Yates keeps yel­low jer­sey as con­tenders play it safe

Bri­ton still leads as pelo­ton refuse to pur­sue break­away Kazakh Lut­senko holds off Spain’s Her­rada for solo vic­tory

The Daily Telegraph - Business - - Sport Rugby Union - By Tom Cary

He promised us “one hell of a bat­tle” on yes­ter­day’s sum­mit fin­ish in the Mas­sif Cen­tral. But in the end Adam Yates did not even need to get his el­bows out or grit his teeth as he com­fort­ably held on to his yel­low jer­sey for an­other day.

Much to ev­ery­one’s dis­may, the ex­pected gun­fight between the gen­eral clas­si­fi­ca­tion con­tenders never ma­te­ri­alised. A hot day, 30C down on the val­ley floor as the pelo­ton wended its way from Le Teil in the Ardeche over to the spec­tac­u­lar Mont Aigoual in the Mas­sif Cen­tral, was partly re­spon­si­ble for the lack of fire­works. But more than that, it is the fact that the Tour’s route plan­ners chose to pack the first week of this year’s edi­tion with moun­tains and sum­mit fin­ishes. Any­one who goes out too hard now will pay for it in week three. So, in­stead, they are all bid­ing their time.

Yes­ter­day, an eight-man break did form, which Mitchel­ton-Scott were happy to see dis­ap­pear up the road, and the GC con­tenders marked each other for the rest of the stage. Alexey Lut­senko of As­tana even­tu­ally pre­vailed, the Kazakh pow­er­ing clear on the Col de la Lusette with 17km re­main­ing, and then hold­ing off a surge from Je­sus Her­rada (Cofidis) to score a solo win.

The yel­low jer­sey group fin­ished nearly three min­utes later, with only Ju­lian Alaphilipp­e of the GC group seem­ingly mo­ti­vated to win back a bit of pride as he put in a late burst on Mont Aigoual but only re­cov­ered one sec­ond on Yates.

Yates said he was not sur­prised. “In the fi­nal, the steeper climb [Col de la Lusette] was a lit­tle far out [to at­tack]. And then the fin­ish wasn’t too hard, it was quite shal­low. So if you at­tack there it’s dif­fi­cult to gain sec­onds and you make a big ef­fort. I think ev­ery­one is keep­ing their pow­der dry.”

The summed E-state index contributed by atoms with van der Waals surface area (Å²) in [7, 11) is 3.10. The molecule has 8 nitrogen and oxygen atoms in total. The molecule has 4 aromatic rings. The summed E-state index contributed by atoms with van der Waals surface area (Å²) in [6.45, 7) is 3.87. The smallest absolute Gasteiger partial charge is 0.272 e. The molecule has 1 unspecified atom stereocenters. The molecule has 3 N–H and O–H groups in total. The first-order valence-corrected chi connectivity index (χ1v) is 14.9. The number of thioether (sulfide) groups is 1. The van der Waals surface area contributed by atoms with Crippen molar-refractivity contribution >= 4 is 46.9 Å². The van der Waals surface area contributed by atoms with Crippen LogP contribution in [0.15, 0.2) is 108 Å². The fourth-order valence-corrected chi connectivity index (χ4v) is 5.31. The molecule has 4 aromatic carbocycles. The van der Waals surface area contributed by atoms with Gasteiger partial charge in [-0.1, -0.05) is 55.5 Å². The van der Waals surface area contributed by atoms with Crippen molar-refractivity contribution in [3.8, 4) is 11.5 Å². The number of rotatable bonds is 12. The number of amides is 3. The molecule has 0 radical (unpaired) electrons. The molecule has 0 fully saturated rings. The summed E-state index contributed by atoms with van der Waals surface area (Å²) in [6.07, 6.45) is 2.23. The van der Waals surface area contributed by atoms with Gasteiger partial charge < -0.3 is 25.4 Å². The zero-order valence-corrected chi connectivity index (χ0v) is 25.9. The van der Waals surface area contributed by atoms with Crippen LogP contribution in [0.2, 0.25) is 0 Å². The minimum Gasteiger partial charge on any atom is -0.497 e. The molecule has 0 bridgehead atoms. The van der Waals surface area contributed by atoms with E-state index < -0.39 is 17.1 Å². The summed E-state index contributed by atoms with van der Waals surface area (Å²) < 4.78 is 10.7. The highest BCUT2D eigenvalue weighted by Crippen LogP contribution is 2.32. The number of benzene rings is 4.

The lack of ac­tion for a sec­ond con­sec­u­tive day prompted a bit of whinge­ing among cycling fans, with some ques­tion­ing why at least one GC con­tender was not pre­pared to risk some­thing. And some of them might re­gret not giv­ing it a go when they fin­ish eighth or ninth in Paris.

Yates in­sisted again that he was not in­ter­ested in fin­ish­ing high up on GC. “Even though I’m sit­ting in the yel­low jer­sey, I want to win a stage,” he said. “We came here to win stages. So far it hasn’t hap­pened. To­day wasn’t the day. It was about sav­ing en­ergy. Once we get to the high moun­tains I can try some­thing.”

Some think Yates is bluff­ing. That if he stays in yel­low through the Pyre­nees this week­end he will have no choice but to start fo­cus­ing on the over­all stand­ings, es­pe­cially if he sees that other con­tenders are not as strong as ev­ery­one thought. Tom Du­moulin (Jumbo) had a tough day on Tues­day, while doubts have emerged over Egan Ber­nal’s back.

Stage seven to­day from Mil­lau to Lavaur is al­most guar­an­teed to end in a sprint. Not that Yates is get­ting overly ex­cited. “As a kid grow­ing up ev­ery­one wants to wear yel­low at the Tour de France. It was a nice ex­pe­ri­ence. Hope­fully we can keep it for a few more days at least.”

Leader of the pack: Adam Yates was able to stay in the pelo­ton to re­tain his yel­low jer­sey

All alone: Alexey Lut­senko cel­e­brates as he crosses the fin­ish line on Mont Aigoual

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